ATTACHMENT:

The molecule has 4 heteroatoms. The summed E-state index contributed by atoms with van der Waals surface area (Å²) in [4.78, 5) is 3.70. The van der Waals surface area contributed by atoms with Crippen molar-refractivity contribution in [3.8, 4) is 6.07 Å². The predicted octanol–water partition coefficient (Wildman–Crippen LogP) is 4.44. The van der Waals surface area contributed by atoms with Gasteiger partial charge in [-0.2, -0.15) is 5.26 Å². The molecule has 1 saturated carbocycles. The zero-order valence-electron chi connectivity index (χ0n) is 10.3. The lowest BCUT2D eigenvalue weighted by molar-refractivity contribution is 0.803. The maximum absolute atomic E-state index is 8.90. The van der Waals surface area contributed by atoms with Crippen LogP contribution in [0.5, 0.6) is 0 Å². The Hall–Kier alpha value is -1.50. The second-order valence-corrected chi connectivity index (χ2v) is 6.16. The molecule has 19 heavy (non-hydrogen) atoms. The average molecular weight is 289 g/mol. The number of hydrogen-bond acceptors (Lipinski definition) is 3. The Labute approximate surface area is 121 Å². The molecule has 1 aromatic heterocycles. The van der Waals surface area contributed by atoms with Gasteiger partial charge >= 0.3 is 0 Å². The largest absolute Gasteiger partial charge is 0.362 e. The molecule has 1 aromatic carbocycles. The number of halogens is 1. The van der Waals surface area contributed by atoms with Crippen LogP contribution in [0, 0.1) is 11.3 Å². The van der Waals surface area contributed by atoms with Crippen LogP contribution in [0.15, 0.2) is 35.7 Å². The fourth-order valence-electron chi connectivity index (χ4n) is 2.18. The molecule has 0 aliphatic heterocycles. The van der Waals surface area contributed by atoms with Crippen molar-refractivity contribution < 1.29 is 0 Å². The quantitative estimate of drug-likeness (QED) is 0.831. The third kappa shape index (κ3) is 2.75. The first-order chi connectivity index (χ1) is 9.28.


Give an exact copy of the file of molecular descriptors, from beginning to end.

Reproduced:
The molecule has 4 heteroatoms. The summed E-state index contributed by atoms with van der Waals surface area (Å²) in [4.78, 5) is 3.70. The van der Waals surface area contributed by atoms with Crippen molar-refractivity contribution in [3.8, 4) is 6.07 Å². The predicted octanol–water partition coefficient (Wildman–Crippen LogP) is 4.44. The van der Waals surface area contributed by atoms with Gasteiger partial charge in [-0.2, -0.15) is 5.26 Å². The molecule has 1 saturated carbocycles. The zero-order valence-electron chi connectivity index (χ0n) is 10.3. The lowest BCUT2D eigenvalue weighted by molar-refractivity contribution is 0.803. The maximum absolute atomic E-state index is 8.90. The van der Waals surface area contributed by atoms with Crippen LogP contribution in [0.5, 0.6) is 0 Å². The Hall–Kier alpha value is -1.50. The second-order valence-corrected chi connectivity index (χ2v) is 6.16. The molecule has 19 heavy (non-hydrogen) atoms. The average molecular weight is 289 g/mol. The number of hydrogen-bond acceptors (Lipinski definition) is 3. The Labute approximate surface area is 121 Å². The molecule has 1 aromatic heterocycles. The van der Waals surface area contributed by atoms with Gasteiger partial charge >= 0.3 is 0 Å². The largest absolute Gasteiger partial charge is 0.362 e. The molecule has 1 aromatic carbocycles. The number of halogens is 1. The van der Waals surface area contributed by atoms with Crippen LogP contribution in [0, 0.1) is 11.3 Å². The van der Waals surface area contributed by atoms with Crippen LogP contribution in [0.15, 0.2) is 35.7 Å². The fourth-order valence-electron chi connectivity index (χ4n) is 2.18. The molecule has 0 aliphatic heterocycles. The van der Waals surface area contributed by atoms with Crippen molar-refractivity contribution < 1.29 is 0 Å². The quantitative estimate of drug-likeness (QED) is 0.831. The third kappa shape index (κ3) is 2.75. The first-order chi connectivity index (χ1) is 9.28.